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North Korea: Positioning or Posturing for War

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  • Post last modified:December 21, 2018

The situation in North Korea is evolving quickly. Headlines are flowing in on a daily basis. Just this week, Chinese media advised its citizens who reside in North Korea to come home. Back in the US, President Trump said he would be “honored” to meet Kim Jong Un if the situation was under the right circumstance, in attempts to ease the situation without a military clash. These developments might be catchy, but investors should be following the money rather than headlines.

Most of the world hoping for a diplomatic solution, but military muscle flexing continues. For example, the US has positioned the USS Carl Vinson strike group in the Korean Peninsula and just deployed a RQ-4 Global Hawk surveillance drone. The cost of the drone alone is approximately $131.4M USD.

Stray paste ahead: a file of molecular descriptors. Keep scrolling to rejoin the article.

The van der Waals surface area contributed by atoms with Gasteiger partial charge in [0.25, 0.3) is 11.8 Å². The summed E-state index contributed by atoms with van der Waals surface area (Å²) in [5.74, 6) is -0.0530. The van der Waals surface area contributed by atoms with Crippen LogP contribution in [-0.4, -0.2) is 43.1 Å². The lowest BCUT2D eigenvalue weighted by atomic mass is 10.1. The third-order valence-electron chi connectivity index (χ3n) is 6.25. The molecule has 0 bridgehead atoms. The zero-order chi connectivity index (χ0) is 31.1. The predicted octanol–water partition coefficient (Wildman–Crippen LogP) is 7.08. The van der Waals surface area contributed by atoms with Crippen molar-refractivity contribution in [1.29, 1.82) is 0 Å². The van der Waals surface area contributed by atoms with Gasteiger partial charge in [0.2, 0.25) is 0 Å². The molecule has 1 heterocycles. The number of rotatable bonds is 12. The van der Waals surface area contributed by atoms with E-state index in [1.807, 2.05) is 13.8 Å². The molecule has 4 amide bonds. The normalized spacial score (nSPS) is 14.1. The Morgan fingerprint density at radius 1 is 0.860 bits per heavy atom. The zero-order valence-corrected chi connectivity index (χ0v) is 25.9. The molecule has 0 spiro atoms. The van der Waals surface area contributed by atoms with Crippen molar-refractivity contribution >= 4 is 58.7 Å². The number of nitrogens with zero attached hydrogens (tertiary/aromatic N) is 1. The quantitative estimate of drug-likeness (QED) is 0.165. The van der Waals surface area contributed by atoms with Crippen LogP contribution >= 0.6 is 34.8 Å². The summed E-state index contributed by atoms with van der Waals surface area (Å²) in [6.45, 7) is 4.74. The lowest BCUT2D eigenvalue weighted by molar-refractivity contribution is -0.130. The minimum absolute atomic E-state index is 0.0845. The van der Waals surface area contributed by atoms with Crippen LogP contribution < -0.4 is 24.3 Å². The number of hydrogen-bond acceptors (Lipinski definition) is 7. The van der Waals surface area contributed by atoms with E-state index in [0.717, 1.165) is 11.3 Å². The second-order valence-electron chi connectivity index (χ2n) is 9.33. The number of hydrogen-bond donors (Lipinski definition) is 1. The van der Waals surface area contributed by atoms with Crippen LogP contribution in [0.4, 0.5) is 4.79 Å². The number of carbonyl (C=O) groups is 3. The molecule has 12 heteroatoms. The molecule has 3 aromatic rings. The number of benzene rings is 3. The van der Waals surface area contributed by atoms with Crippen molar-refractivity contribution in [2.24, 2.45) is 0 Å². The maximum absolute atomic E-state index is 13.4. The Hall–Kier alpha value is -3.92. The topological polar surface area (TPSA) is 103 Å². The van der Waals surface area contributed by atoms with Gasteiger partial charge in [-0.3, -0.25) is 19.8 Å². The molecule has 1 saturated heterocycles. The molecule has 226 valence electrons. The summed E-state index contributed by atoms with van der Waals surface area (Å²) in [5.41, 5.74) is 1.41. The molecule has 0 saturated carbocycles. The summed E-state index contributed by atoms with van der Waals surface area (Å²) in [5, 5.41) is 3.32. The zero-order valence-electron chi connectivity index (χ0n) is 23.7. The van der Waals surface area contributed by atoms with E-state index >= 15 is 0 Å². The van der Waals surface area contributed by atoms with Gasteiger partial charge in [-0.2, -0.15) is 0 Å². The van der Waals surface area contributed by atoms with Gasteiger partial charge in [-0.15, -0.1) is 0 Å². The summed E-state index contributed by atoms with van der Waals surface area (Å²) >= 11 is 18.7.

On the North Korean side, nuclear tests and development continue, according to UN satellite images. The dictatorship also continues to experiment with missile launches, an especially concerning development for South Korea. The cost of a single North Korean launch is estimated to be $600M USD. To protect South Korea from any aggression coming from the North, the US just installed a missile defense system. Terminal High Altitude Area Defense (THAAD) was recently installed in an old golf course close to the border. The cost of this program is backed by the US and is estimated to cost taxpayers $1B USD.

With all this money flowing into war preparation and protection, investors are doing the same. In the wake of these tensions, investors and speculators have begun to snap up South Korea Credit Default Swaps (CDS). According to Asset Macro, the cost of default protection has rallied about 20% in the last 6 months. Another measure of caution is implied volatility. Options contracts listed on the iShares MSCI South Korea ETF (EWY) are also bracing for uncertainty. Options market makers are pricing short term options (40 days until expiration) at a 20% implied volatility level or an expected range of +/- $3.48 for the ETF that closed at $63.41 USD friday…basically stating the market could be up or down 5.5% within the expiration cycle.

Should tensions decrease, investors will likely turn to selling their protection. Otherwise, market participants should keep an eye on where the money is flowing to gauge what could be next.